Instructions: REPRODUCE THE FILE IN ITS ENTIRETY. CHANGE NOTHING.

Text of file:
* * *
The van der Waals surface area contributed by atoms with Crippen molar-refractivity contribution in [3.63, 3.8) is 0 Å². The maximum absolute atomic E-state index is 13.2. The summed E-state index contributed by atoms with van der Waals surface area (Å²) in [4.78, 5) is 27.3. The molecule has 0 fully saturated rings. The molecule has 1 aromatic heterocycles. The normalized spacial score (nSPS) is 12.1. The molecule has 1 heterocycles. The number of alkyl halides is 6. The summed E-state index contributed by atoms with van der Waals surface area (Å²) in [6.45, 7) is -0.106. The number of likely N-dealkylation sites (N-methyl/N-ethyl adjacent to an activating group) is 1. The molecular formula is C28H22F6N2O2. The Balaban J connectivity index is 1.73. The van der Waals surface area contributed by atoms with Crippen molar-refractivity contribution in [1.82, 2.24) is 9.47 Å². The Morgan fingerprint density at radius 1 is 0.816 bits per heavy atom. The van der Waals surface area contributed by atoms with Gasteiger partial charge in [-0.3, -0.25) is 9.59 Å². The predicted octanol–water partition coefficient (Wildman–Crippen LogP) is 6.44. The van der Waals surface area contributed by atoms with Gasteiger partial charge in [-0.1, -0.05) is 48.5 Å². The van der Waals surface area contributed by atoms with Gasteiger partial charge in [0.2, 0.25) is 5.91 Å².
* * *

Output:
The van der Waals surface area contributed by atoms with Crippen molar-refractivity contribution in [3.63, 3.8) is 0 Å². The maximum absolute atomic E-state index is 13.2. The summed E-state index contributed by atoms with van der Waals surface area (Å²) in [4.78, 5) is 27.3. The molecule has 0 fully saturated rings. The molecule has 1 aromatic heterocycles. The normalized spacial score (nSPS) is 12.1. The molecule has 1 heterocycles. The number of alkyl halides is 6. The summed E-state index contributed by atoms with van der Waals surface area (Å²) in [6.45, 7) is -0.106. The number of likely N-dealkylation sites (N-methyl/N-ethyl adjacent to an activating group) is 1. The molecular formula is C28H22F6N2O2. The Balaban J connectivity index is 1.73. The van der Waals surface area contributed by atoms with Crippen molar-refractivity contribution in [1.82, 2.24) is 9.47 Å². The Morgan fingerprint density at radius 1 is 0.816 bits per heavy atom. The van der Waals surface area contributed by atoms with Gasteiger partial charge in [-0.3, -0.25) is 9.59 Å². The predicted octanol–water partition coefficient (Wildman–Crippen LogP) is 6.44. The van der Waals surface area contributed by atoms with Gasteiger partial charge in [-0.1, -0.05) is 48.5 Å². The van der Waals surface area contributed by atoms with Gasteiger partial charge in [0.2, 0.25) is 5.91 Å².